Men psyche women out when threatened

While Dr Lee’s take on women and competition is based on four studies with 797 participants published in the Journal of Personality and Social Psychology, new research from Université Paris-Saclay stresses that girls need to be taught to be more competitive to counter the barriers they face in their careers when older.

Examining chess as marker for competitiveness in business, professors José de Sousa and Guillaume Hollard concluded that men tend to be more competitive than women, and in their bloodlust to win, may not always play fair subconsciously.

Influences like schools and parents need to work on how boys and girls view competition, encouraging girls to be more competitive, and boys to be less, according to de Sousa.

After studying more than three million games of chess from 154 countries, they found that in games with comparatively equal opponents of the same, nationality and ranking, women were more likely to lose against men.

José de Sousa suggests that it could be a case of the threatened male asserting himself through psychological means.

“Male players seem to want to beat female players more, women know that. When women are told that they tend to do worse, they usually do,” he explains.

“Women often shy away from competition. Perhaps men push harder against women. The man thinks he controls the game and has to win,” he posits.
This research uses chess as a basis to study the psychology of competition, based on the fact that the data can be compared across countries because it’s measured in the same way.

de Sousa suggests that this has nothing to do with skill, and is primarily because of a lack of self-belief that potentially flares up in female players when told they are less likely to win.

This psychological effect of competition may translate into a massive under-representation of women at the top of the hierarchy because they drop out and stop putting in effort.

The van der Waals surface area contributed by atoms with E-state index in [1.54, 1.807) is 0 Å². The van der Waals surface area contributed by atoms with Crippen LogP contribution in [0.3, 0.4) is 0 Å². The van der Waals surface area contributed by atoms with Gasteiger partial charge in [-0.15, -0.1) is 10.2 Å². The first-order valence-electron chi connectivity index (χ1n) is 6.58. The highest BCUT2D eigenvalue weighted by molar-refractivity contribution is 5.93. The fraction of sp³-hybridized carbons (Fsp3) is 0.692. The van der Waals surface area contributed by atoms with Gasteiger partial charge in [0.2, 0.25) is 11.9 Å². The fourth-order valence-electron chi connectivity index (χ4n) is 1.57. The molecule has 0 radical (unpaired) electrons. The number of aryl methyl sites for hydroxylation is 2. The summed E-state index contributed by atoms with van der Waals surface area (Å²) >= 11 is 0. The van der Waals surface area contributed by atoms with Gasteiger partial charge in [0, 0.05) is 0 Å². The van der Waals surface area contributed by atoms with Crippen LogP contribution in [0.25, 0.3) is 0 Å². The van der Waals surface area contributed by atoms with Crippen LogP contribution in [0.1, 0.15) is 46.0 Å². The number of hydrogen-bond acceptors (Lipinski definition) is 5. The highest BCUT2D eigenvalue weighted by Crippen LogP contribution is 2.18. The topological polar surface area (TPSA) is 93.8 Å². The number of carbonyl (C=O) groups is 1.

Success and self-belief

There’s a whole body of work underscoring de Sousa’s research, that self-belief and confidence have a greater bearing on success than skill alone.

But why are competent women doubting themselves? Is this alleged insecurity the reason for their “cattiness”, as theorised by UCL’s Dr Lee?

In Adrienne Mendell’s guide to corporate success, How Men Think: The Seven Essential Rules for Making It in a Man’s World, she points the finger squarely on gender roles foisted on to children at a young age, affecting the way little boys and girls respond to making mistakes, taking criticism, and sharing their successes.

“Little boys play a lot of competitive sports. Little girls play with dolls.

Little boys make a lot of mistakes playing team sports.
Little girls can’t make a lot of mistakes playing with dolls because there are no rules.

When a boy makes a mistake, he is encouraged to go back and try harder.
When girls make mistakes, they are comforted.

Boys learn that making a mistake may be embarrassing, but not fatal.
Girls learn mistakes are something to feel bad about.

Boys learn that you earn your team’s respect by striving to improve your skills after making a mistake.
Girls learn you will be consoled if you call attention to your mistakes”.

– Adrienne Mendell, How Men Think: The Seven Essential Rules for Making It in a Man’s World (1996).

Mendell’s generalisations have come under fire for decades, but it’s her part in this vast and growing canon in gender roles and socialisation that has helped businesses realign their relationship with their consumers.

Mendell’s book is two decades old, which means those little boys and girls are now in our boardrooms.

Stop apologising, start celebrating

“I am sorry” is heard more in women’s vocabulary than men’s vocabulary.

Mendell sees this as directly linked to the way women are socialised in childhood. In contrast, she alleges that men approach mistakes by acknowledging, correcting, and moving on.